Brian Bedford (Feb. 16, 1935 -Jan. 13, 2016) lived in a large house at 30 Elizabeth St. On stage and in film, he was well known for both acting in and directing Shakespearean productions. He received seven Tony nominations, the second most for a male actor at the time. In 2009, Bedford starred as Lady Bracknell in The Importance of Being Earnest, marking 27 seasons of acting and/or directing at Stratford. He died in 2016. His ashes were sprinkled in Stratford.  For his roles in Stratford see Shakespeare in Performance. Source: text and picture Wikipedia   

In 2013 he was honoured by the city with a bronze star, placed near the Avon Theatre. 

Actor's house

These actors lived in this house while they worked in Stratford:

Christopher  Plummer (see Christopher Plummer Drive)

Bruno Gerrusi (see Romeo Street) 

Max Helpmann (1914 - 1987) was born in Adelaide, Australia. He became one of best known and the longest-serving actors in the Stratford Festival, 59 plays from 1956 through 1986. See full list of his roles:  Shakespeare in Performance.

Residence: 5 Elizabeth St.

Residence: 12-14-16 Elizabeth St.

The Dufton house

In 1882, looking out his front windows, Edmund Tyndal Dufton could watch smoke rise from the Dufton Woolen Mills, in what are now the Shakespearean Gardens. 

The house was built for Dufton, who managed the Dufton Woolen Mills 0n Huron Street (see Huron Street).  James L. Killoran, a judge in Perth County, later lived in this house, in 1927. 

Architectural Description: two-storey yellow brick with a hip roof and a centre peak; first floor: large rectangular window with a round-headed transom containing stained glass on the left side and an entrance door on the right; the hipped-roof porch is supported by round columns and has a turned balustrade; second floor has three segmentally arched one- over-one paned windows, centre window closed with shutters; there are brackets under eaves and a round window in the peak. The left side has segmentally arched window on each floor at the right side and a three- sided two-storey bay window to the left; each window in each section of the bay window are segmentally arched with one-over-one panes. A frame two-storey enclosed porch was added to the right side of the house. Source: Stratford Designated Properties

Below: Wallpaper peeled off the wall revealed a painted picture, believed to be that of Edmund Tyndal Dufton  Source: Instagram Dufton House 

Wallpaper coming off

The reveal

William Ireland  Stratford-Perth Archives

William J. Ireland, architect

Willian J. Ireland  was a successful builder in Stratford. He also practised as an architect here 1905 and 1909. Born in Crail, Fifeshire, Scotland, in 1848, he arrived in Canada in May 1873 and settled in Stratford. Here he began his career as a building contractor specializing in ornamental plastering and cement work. From 1905 until 1908 he worked under his own name, designing plain and unpretentious residential and ecclesiastical works. 

In 1909 he entered a partnership with A. M. Killer, but by 1910 he had terminated his practice and returned to his career as a contractor. He lived on 122 Elizabeth St. He died in Stratford in 1919 and was buried in Avondale Cemetery. Source: Biographical Dictionary of Architects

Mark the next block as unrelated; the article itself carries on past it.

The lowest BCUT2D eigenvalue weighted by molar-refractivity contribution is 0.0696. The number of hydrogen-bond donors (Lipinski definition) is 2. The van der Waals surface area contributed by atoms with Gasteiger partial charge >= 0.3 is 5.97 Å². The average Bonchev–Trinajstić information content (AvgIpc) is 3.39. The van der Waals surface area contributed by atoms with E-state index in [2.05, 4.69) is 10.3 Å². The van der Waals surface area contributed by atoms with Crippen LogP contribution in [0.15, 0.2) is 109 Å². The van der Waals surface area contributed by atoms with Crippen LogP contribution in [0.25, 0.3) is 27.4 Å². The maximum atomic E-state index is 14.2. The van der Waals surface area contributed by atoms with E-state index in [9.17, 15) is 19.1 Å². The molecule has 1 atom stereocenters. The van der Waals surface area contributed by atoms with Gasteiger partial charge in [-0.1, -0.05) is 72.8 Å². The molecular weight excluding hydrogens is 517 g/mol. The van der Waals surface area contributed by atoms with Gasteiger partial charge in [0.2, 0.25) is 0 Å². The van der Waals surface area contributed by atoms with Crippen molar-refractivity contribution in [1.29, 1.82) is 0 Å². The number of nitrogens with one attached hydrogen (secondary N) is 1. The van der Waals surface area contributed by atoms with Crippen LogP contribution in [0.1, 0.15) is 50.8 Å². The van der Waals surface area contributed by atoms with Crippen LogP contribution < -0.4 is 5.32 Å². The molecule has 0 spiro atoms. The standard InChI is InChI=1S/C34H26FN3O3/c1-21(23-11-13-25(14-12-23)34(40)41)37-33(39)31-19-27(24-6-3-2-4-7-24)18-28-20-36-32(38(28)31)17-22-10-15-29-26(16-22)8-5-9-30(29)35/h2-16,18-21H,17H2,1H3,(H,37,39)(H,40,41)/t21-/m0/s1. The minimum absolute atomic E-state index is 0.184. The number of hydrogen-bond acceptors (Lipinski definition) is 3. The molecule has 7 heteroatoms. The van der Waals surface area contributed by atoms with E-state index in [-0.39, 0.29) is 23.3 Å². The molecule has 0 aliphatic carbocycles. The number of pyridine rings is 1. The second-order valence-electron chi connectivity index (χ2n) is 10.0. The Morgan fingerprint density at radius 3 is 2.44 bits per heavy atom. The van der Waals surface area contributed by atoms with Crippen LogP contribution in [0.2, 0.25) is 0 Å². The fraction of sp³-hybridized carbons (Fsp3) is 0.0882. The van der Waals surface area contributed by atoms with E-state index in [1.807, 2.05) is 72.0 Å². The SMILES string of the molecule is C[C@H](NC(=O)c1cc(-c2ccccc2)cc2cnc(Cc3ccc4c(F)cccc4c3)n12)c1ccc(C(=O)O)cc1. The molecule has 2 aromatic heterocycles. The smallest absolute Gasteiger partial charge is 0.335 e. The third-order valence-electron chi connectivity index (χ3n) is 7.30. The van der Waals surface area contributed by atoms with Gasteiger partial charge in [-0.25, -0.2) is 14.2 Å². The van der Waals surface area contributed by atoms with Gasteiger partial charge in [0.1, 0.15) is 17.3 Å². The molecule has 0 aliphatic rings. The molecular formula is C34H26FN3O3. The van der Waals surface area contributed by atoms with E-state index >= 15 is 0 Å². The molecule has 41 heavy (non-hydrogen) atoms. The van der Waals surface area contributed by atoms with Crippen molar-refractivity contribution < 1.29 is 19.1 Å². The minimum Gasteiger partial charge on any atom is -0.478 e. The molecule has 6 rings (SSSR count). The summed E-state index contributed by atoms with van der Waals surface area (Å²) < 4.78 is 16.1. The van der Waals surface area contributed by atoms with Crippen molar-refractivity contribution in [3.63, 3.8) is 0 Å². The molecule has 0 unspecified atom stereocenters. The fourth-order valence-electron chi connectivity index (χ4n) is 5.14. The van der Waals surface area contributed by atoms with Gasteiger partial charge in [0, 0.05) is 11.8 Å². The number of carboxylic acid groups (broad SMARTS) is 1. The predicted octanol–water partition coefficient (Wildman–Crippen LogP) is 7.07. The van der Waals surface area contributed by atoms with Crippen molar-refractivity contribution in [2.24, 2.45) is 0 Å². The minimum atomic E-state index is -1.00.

List of William Ireland's works in Stratford

Residence: 122 Elizabeth St.

Albert Gordon Zurbrigg

Albert Gordon Zurbrigg, Today not tomorrow 

Gordon Zurbrigg was born in St. Marys, Ont., on May 6, 1912. He enlisted in the Army in 1938 and served in England and Northwest Europe during the Second World War. He was employed in many roles with 1st Hussars: orderly room clerk, dispatch rider; and Technical Quarter Master Sergeant   ( TQMS ) operator. He was extremely proud of the Hussars' accomplishments. The First Hussars motto, Hodie Non Cras (Today not tomorrow), was a constant reminder to him for action. He was was discharged on Nov. 1, 1945. 

Post war, he became involved in many community groups: Boy Scouts, Kiwanis, Y’s Men, Educated Duck Club, United Way, Stratford and Area World Aid (SAWA), Stratford Perth Museum, Central United Church and Volunteer in Corrections, Red Cross and the Stratford recreational committee. He was honoured as Commander by the the St John Ambulance order. He was awarded Equites in the Legion of Honour by France. He was a member of Stratford Royal Canadian Legion Branch 8 (see St.Patrick Street) for 67 years. He lived at 70 Elizabeth St. died in 2016. Source: The Legion

Residence: 70 Elizabeth St.

Residence: 55 Elizabeth St.

Alfred Ahrens, dentist and Liberal MP

The house at 55 Elizabeth St. was built in 1878, during Stratford's railway boom, for John Farquharson Jr. (see Cobourg Street) a local grocer. The property is also associated with the prominent Ahrens family. Alfred E. Ahrens, who came to Stratford to practise dentistry, bought this house in 1886. 

Ahrens was interested in politics, and he became an alderman in 1890. In the same year, running as a Liberal, he was elected North Perth's member in the provincial legislature. Dr. Ahrens was also a member of the Odd Fellows and Tecumseh Masonic Lodge.

Cora Bell Ahrens

Ahrens' wife, Isabella (Day), also made significant contributions to the community. She was a talented pianist and organist, served in several local churches, and was active in the Perth County Music Teachers Federation. Following in her mother's footsteps, the Ahrens' daughter, Cora Bell Ahrens (see Ahrens Drive), became renowned not only in Stratford but throughout Canada for her expertise in playing and teaching piano.

The house at 55 Elizabeth St. is a good example of the Italianate style of architecture. Typical of this style is the horizontal massing and low-pitched hip roof. Also typical are the wide bracketed eaves, the round hooded windows, and the bullet window in the open pediment with the bargeboard finial. Also of note is the iron cresting on the widow's walk, the Stratford porch with side veranda and the original one-over-one windows. Source: Historic Places